Ants: Defeating those little invaders
…no one likes to admit they have.
by George Freeman
Editor, Ozarks Living
Sooner or later, we all battle ants, and it’s getting worse. Ants from Japan arrived in the Ozarks on potted plants years ago, and they show up in some unexpected places.
They especially turn up in older homes with cracks and crevices in places you didn’t even know you had, or for all of us, in the potted plants, which we often bring indoors for winter.
Ants can be a year-round problem, and while you may see one or two, you can bet the ant farm there are more to follow once they find food. Feeding habits vary. Most prey on small insects or scavenge bits of dead organisms. Some ants actually “garden,” using gathered leaf bits to grow fungus in their nests. And like some relatives, they stay.
In fact, ants also perform important tasks. Like earthworms, they help turn and aerate the soil. They also disperse seeds, and even aid in pollination. But let’s face, the only good ant is an outdoor ant.
Ants even enjoy a symbiotic relationship with aphids. They feed on the sugary “dew” left behind by aphids, which is how they damage your roses. In exchange, the ants protect the aphids from predators.
A spray insecticide may give you the satisfaction of seeing ants drop dead on your counters, but it’s not the best choice for dealing with sugar ants. Instead, spray vinegar and water or a spritz of Simple Green. This kills ants and breaks their pheromone trail.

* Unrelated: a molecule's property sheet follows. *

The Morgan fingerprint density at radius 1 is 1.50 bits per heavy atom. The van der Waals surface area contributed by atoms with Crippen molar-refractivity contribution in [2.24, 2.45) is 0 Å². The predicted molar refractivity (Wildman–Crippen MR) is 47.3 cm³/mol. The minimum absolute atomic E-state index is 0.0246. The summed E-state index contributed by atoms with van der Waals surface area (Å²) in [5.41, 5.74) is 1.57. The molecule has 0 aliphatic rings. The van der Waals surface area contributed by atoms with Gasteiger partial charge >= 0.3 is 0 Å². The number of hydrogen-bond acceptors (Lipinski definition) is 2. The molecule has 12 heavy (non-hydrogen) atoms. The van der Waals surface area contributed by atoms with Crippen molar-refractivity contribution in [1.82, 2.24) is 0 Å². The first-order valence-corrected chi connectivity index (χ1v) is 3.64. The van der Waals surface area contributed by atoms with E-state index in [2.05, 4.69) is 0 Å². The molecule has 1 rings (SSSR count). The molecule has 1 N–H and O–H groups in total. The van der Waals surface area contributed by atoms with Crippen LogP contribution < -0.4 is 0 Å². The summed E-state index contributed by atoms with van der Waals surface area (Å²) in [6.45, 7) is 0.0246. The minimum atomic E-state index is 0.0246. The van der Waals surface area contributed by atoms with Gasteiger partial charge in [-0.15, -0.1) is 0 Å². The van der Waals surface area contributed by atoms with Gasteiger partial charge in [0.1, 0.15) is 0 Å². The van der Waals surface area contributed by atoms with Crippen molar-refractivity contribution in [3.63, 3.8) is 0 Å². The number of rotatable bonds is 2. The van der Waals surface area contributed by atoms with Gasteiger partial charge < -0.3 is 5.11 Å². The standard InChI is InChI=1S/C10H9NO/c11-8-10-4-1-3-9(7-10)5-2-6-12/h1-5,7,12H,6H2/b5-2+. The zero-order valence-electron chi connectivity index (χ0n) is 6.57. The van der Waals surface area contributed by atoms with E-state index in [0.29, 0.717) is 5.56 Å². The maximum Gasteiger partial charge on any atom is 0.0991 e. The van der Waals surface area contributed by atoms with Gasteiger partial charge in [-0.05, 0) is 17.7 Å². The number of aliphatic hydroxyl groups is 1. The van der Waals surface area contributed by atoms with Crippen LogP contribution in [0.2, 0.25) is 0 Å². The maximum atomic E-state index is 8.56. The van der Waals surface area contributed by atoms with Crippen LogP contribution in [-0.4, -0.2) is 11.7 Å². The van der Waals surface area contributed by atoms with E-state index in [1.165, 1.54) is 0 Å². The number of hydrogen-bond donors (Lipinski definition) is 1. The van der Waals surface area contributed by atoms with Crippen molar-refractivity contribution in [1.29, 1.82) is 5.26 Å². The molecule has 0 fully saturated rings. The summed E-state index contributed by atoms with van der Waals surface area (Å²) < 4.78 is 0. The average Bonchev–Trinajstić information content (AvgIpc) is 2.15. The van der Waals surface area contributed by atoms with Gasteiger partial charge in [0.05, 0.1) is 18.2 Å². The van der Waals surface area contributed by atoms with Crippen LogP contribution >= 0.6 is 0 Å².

Baits combine a preferred ant food with an active ingredient that kills the ant after it brings a meal back to the colony to share. The result: the ants you don’t see will die as well, and kill the queen as well, destroying the nest.
You can make a simple but effective bait using just two ingredients: mint or grape jelly and boric acid. Boric acid is sold in hardware or grocery stores, but save yourself a bundle and just buy a box of Twenty Mule Team Borax, which is 90 percent boric acid. It’s useful to have around in other ways.
Mix mint jelly with just two tablespoons of boric acid to make a paste. You don’t even have to be that accurate, and if you have one of those squeeze bottles for condiments, fill it with the mixture for easy application. Otherwise, be sure to store the mix in a jar with a lid. Drop the “bait” on an old business card. You should see ants feed on the jelly (see above photo), then continue on their way back to the colony. Reapply several times until the ants gradually disappear. Be patient. And be careful where you put the bait if you have pets.
Now, about aphids on your roses, trying simply washing them off with water.